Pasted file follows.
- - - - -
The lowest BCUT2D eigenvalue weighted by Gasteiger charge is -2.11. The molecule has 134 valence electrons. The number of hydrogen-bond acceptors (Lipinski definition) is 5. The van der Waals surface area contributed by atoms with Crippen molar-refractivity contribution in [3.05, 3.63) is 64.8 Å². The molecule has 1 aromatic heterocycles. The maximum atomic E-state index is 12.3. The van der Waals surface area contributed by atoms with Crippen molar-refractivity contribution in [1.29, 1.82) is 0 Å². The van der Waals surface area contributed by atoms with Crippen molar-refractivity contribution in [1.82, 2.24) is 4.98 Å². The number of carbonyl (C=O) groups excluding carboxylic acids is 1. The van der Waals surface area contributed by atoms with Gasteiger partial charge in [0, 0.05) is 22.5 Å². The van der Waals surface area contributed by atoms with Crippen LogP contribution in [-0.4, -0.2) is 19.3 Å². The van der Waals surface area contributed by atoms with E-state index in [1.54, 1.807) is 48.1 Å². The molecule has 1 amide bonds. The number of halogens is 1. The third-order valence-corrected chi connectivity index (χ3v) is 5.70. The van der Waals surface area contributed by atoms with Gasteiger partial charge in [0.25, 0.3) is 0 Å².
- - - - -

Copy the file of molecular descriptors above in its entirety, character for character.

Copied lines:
The lowest BCUT2D eigenvalue weighted by Gasteiger charge is -2.11. The molecule has 134 valence electrons. The number of hydrogen-bond acceptors (Lipinski definition) is 5. The van der Waals surface area contributed by atoms with Crippen molar-refractivity contribution in [3.05, 3.63) is 64.8 Å². The molecule has 1 aromatic heterocycles. The maximum atomic E-state index is 12.3. The van der Waals surface area contributed by atoms with Crippen molar-refractivity contribution in [1.29, 1.82) is 0 Å². The van der Waals surface area contributed by atoms with Crippen molar-refractivity contribution in [1.82, 2.24) is 4.98 Å². The number of carbonyl (C=O) groups excluding carboxylic acids is 1. The van der Waals surface area contributed by atoms with Gasteiger partial charge in [0, 0.05) is 22.5 Å². The van der Waals surface area contributed by atoms with Crippen LogP contribution in [-0.4, -0.2) is 19.3 Å². The van der Waals surface area contributed by atoms with E-state index in [1.54, 1.807) is 48.1 Å². The molecule has 1 amide bonds. The number of halogens is 1. The third-order valence-corrected chi connectivity index (χ3v) is 5.70. The van der Waals surface area contributed by atoms with Gasteiger partial charge in [0.25, 0.3) is 0 Å².